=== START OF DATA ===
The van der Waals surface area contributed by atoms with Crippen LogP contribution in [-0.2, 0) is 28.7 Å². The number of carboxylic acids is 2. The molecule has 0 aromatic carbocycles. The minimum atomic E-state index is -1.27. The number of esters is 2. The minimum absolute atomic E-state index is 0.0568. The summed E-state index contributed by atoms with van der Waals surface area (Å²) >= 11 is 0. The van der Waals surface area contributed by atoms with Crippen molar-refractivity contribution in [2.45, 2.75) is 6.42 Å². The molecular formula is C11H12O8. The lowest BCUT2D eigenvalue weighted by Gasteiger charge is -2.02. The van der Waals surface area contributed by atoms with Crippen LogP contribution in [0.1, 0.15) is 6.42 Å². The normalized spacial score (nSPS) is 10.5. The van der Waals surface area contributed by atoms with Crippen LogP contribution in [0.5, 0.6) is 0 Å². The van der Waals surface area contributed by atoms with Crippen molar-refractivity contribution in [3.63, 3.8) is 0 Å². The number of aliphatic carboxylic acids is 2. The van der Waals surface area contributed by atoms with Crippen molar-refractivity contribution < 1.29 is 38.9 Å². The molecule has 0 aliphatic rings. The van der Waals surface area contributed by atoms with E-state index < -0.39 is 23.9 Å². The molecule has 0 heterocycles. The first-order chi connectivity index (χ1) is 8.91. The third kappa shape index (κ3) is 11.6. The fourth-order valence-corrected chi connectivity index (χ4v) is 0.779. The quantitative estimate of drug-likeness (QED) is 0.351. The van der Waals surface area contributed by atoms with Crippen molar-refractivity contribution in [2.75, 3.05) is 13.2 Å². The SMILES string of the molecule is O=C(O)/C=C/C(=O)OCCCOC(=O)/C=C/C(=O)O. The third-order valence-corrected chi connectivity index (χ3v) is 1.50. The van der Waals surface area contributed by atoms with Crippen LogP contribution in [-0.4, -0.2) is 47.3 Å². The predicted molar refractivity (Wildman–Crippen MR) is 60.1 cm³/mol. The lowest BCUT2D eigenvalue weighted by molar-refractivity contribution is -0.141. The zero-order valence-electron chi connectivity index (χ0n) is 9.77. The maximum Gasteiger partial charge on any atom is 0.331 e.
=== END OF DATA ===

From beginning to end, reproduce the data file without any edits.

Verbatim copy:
The van der Waals surface area contributed by atoms with Crippen LogP contribution in [-0.2, 0) is 28.7 Å². The number of carboxylic acids is 2. The molecule has 0 aromatic carbocycles. The minimum atomic E-state index is -1.27. The number of esters is 2. The minimum absolute atomic E-state index is 0.0568. The summed E-state index contributed by atoms with van der Waals surface area (Å²) >= 11 is 0. The van der Waals surface area contributed by atoms with Crippen molar-refractivity contribution in [2.45, 2.75) is 6.42 Å². The molecular formula is C11H12O8. The lowest BCUT2D eigenvalue weighted by Gasteiger charge is -2.02. The van der Waals surface area contributed by atoms with Crippen LogP contribution in [0.1, 0.15) is 6.42 Å². The normalized spacial score (nSPS) is 10.5. The van der Waals surface area contributed by atoms with Crippen LogP contribution in [0.5, 0.6) is 0 Å². The van der Waals surface area contributed by atoms with Crippen molar-refractivity contribution in [3.63, 3.8) is 0 Å². The number of aliphatic carboxylic acids is 2. The van der Waals surface area contributed by atoms with Crippen molar-refractivity contribution < 1.29 is 38.9 Å². The molecule has 0 aliphatic rings. The van der Waals surface area contributed by atoms with E-state index < -0.39 is 23.9 Å². The molecule has 0 heterocycles. The first-order chi connectivity index (χ1) is 8.91. The third kappa shape index (κ3) is 11.6. The fourth-order valence-corrected chi connectivity index (χ4v) is 0.779. The quantitative estimate of drug-likeness (QED) is 0.351. The van der Waals surface area contributed by atoms with Crippen molar-refractivity contribution in [2.75, 3.05) is 13.2 Å². The SMILES string of the molecule is O=C(O)/C=C/C(=O)OCCCOC(=O)/C=C/C(=O)O. The third-order valence-corrected chi connectivity index (χ3v) is 1.50. The van der Waals surface area contributed by atoms with Crippen LogP contribution in [-0.4, -0.2) is 47.3 Å². The predicted molar refractivity (Wildman–Crippen MR) is 60.1 cm³/mol. The lowest BCUT2D eigenvalue weighted by molar-refractivity contribution is -0.141. The zero-order valence-electron chi connectivity index (χ0n) is 9.77. The maximum Gasteiger partial charge on any atom is 0.331 e.